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    YouTube can be a great source of educational material to share in your classroom. Unfortunately, if you try to search YouTube in front of a class you're open to the possibility that something inappropriate will pop-up. 
Dan French

Daniel M. French : POSSCON.org Presentation 03/28/12 - 14 views

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    Presentation by Vermont superintendent Dan French (@danfrench on Twitter) for the Palmetto Open Source Conference (posscon.org). Dan describes an alternative vision for ed organizational change utilizing "lateral innovation networks" based on the concepts described by David Hargreaves (http://www.demos.co.uk/people/davidhargreaves) in "Education Epidemic."
anonymous

University Business - May 2011 [36] - 0 views

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    Collaboration Station: Designing an effective group study space - whether it's out in the open or behind a closed door - takes a team. By Melissa Ezarik (great article on how design impacts study spaces in higher ed)
James Shockley

Web 2.0 Smack Down - 149 views

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    Digital Edition mag Top Stories Benjamin Franklin: An Extraordinary United States Global Change Research National World War II Museum Mayan Math Activity Product Review: StudySync FORUMS How did you choose an SIS? Are schools ready for open source? Can you Google-proof a question using Bloom's Taxonomy? Does online training work? top tech resources LCD or DLP? More.. Subscribe| Customer Service|Contact Us|About Us|eNewsletters|Advertising New Articles From the Classroom Leadership Professional Development Tech/Media Coordinators Tech Talk Studies in Ed Tech Ideas and Opinions How To EdTech Ticker TL Advisor Blog Leader of the Year Awards of Excellence Portraits of Learning Other Contests Upcoming Webinars Data Management Security eLearning Copyright Funding Mobile & Wireless Assessment & Testing Curriculum News & Trends Products Features Editor's Desk Issues Current Issue Newsletters eBooks White Papers Grants Columns Podcasts Web Tours Buyers Guide News Site of the Day QuickFlicks IT Guy Interactive Whiteboards Student Information Systems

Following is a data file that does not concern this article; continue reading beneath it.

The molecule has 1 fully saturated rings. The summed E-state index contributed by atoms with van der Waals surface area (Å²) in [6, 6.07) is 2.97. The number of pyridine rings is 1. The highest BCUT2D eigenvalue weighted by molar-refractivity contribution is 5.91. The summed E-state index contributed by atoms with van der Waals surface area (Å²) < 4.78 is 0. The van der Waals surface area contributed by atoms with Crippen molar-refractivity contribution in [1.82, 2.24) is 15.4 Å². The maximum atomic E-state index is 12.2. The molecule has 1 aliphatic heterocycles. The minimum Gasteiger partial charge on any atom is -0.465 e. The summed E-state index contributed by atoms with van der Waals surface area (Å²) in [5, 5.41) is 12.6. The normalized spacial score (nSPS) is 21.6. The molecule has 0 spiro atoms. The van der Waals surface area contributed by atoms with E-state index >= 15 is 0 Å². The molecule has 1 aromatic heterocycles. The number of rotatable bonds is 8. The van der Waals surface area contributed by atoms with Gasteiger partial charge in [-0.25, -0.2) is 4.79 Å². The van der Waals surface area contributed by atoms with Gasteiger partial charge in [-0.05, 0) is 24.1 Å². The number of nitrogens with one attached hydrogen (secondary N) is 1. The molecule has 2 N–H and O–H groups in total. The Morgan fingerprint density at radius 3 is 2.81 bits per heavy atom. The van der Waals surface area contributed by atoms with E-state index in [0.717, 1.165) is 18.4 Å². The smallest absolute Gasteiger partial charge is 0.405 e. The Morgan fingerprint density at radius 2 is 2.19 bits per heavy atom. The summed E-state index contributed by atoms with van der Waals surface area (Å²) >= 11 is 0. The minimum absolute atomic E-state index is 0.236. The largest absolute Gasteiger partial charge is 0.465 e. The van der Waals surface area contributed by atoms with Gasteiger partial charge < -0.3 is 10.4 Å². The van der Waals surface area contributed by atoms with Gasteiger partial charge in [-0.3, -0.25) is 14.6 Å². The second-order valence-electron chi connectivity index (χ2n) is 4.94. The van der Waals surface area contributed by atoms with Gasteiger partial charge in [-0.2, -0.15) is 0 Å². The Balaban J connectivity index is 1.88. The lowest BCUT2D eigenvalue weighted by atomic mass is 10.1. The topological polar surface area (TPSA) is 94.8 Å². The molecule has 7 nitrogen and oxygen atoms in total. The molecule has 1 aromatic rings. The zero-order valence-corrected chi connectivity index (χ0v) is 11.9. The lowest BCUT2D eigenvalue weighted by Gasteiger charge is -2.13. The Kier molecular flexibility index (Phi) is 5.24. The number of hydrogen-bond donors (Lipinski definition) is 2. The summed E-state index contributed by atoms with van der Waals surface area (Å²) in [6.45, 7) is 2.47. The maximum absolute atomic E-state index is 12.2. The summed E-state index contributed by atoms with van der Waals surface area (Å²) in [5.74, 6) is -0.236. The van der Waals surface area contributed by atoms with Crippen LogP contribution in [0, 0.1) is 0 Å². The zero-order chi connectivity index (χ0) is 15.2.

Kelvin Thompson

U. of Maine campus experiments with small-scale, high-touch open courses | Inside Highe... - 14 views

  • MOOCs are the new “thneeds,” the oddly-shaped items peddled by the Once-ler in The Lorax: Everybody seems to want one, even if nobody yet knows exactly what they are or what they mean.
Chris Betcher

Iste2011 - K12 Open Ed Wiki - 1 views

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    Philadelphia, PA Karen Fasimpaur karen at k12opened dot com ALL OF THESE RESOURCES ARE OPEN-LICENSED UNDER CC BY. PLEASE SHARE!
Tracy Tuten

The real economics of massive online courses (essay) | Inside Higher Ed - 2 views

  • Is there a model out there, or an institution/student mix that could effectively utilize MOOCs in such a way as to get around this flaw? It’s hard to tell. Recent articles on Inside Higher Ed have suggested that distance education providers (like the University of Maryland’s University College – UMUC) may opt to certify the MOOCs that come out of these elite schools and bake them into their own online programs. Others suggest that MOOCs could be certified by other schools and embedded in prior learning portfolios.
  • The fatal flaw that I referred to earlier is pretty apparent:  the very notions of "mass, open" and selectivity just don’t lend themselves to a workable model that benefits both institutions and students. Our higher education system needs MOOCs to provide credentials in order for students to find it worthwhile to invest the effort, yet colleges can’t afford to provide MOOC credentials without sacrificing prestige, giving up control of the quality of the students who take their courses and running the risk of eventually diluting the value of their education brand in the eyes of the labor market.
  • In other words, as economists tell us, students themselves are an important input to education. The fact that no school uses a lottery system to determine who gets in means that determining who gets in matters a great deal to these schools, because it helps them control quality and head off the adverse effects of unqualified students either dropping out or performing poorly in career positions. For individual institutions, obtaining high quality inputs works to optimize the school’s objective function, which is maximizing prestige.
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  • We also know that there are plenty of low- to no-cost learning options available to people on a daily basis, from books on nearly every academic topic at the local library and on-the-job experience, to the television programming on the National Geographic, History and Discovery channels. If learning can and does take place everywhere, there has to be a specific reason that people would be willing to spend tens of thousands of dollars and several years of their life to get it from one particular source like a college. There is, of course, and again it’s the credential, because no matter how many years I spend diligently tuned to the History Channel, I’m simply not going to get a job as a high-school history teacher with “television watching” as the core of my resume, even if I both learned and retained far more information than I ever could have in a series of college history classes.
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    On why MOOCs are flawed
Ed Webb

Dawn of the cyberstudent | University challenge | guardian.co.uk - 0 views

  • students often have more experience of using new technologies than many university managers — even if they need guidance in using them effectively
    • Ed Webb